If you're just learning to travel, then the "On The Road" chapter of Advice From A Risk Detective will be of use.

No one wants you to stop traveling.  But we do want you to make safe choices at a time when many parts of the world are less stable than usual.

Sunday, July 20, 2014

Happy Fifth Annivesary!

Here's a look back at my blog post from July of 2009, where it all started with the launch of ASA's website and a celebration.

 ASA Launch Photo Essay


As I mentioned yesterday, the launch party was a grand event. All design and details were handled by Lauren.

She persuaded photographer Weston Jandacka to come and shoot the first two hours of the party. These are all his photos.


Lauren and Leroy guarding a tray of chocolate dipped strawberries and Trader Joe's cashews.

ASA logo designer Jesse Brown looking over the website in a moment of quiet...

Mike Crandall and myself....

Another of Lauren's table arrangements...

Mike, Annie and Shelby Edwards.

From the left: Bruno Langevin, Bo Hok Cline, Julie Hillers, Annie and Karen Pierce, right foreground. Al Wilson is in the background.

Shelby Edwards and Fred Pursell.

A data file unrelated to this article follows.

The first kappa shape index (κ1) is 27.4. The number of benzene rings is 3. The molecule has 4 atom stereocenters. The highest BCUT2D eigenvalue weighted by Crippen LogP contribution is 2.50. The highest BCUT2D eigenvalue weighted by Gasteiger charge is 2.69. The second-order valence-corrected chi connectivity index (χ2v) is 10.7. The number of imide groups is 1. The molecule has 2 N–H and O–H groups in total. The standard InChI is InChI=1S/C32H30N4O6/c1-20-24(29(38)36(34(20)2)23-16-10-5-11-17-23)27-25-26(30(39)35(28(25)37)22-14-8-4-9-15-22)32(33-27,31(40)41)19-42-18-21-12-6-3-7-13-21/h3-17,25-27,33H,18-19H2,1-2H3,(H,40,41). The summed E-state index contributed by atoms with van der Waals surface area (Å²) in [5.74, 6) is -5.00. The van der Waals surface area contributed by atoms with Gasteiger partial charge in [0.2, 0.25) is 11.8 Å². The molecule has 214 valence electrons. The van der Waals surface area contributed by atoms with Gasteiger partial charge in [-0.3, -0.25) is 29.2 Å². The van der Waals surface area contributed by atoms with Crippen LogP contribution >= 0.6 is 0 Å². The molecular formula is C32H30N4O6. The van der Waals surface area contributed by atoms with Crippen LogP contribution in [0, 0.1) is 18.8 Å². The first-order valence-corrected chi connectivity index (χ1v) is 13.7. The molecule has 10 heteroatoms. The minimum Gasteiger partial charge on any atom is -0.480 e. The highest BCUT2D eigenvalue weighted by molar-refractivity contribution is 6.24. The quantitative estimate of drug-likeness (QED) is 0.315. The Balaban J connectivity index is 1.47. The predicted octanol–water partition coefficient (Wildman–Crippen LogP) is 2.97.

Greg Harp greets former colleague, Kris Jorgensen.

The First and Union web team....Sherry Stripling, Rick New, and Molly Martin.

Annie and visual artist/architect Bo Hok Cline.


There are always folks in the courtyard, near the food and drink.

Left to right: Molly Martin, Eric Holdeman, Al Wilson, Annie.

Greg Harp, Kris Jorgensen, Steve Hankel, who drove up from Portland.

Susan Hildebrand Stringer.

Al Wilson and Greg Harp.

Jan Reynolds.

Me and my former boss, Deb Horvath, who is always there to support me.



Here are the co-conspirators looking a little punchy: Annie and Lauren, who has made this launch and my summer a truly memorable experience.

Last but by no means least. Tracey Graham. one of my former team, now leading the Washington state financial coalition. She presented me with a three legged frog who has coins in his mouth for good fortune. When we are in the office, the frog looks out the door. When we leave, we face the frog into the office, so as to maintain our good fortune.

It is a pleasure to have friends and colleagues such as those pictured above, especially when you have known many of them through various cycles of their lives.

For a few more thoughts on what we have accomplished this first five years, and how things are about to evolve next month, please take a look at my personal blog, "A Walker's Journal."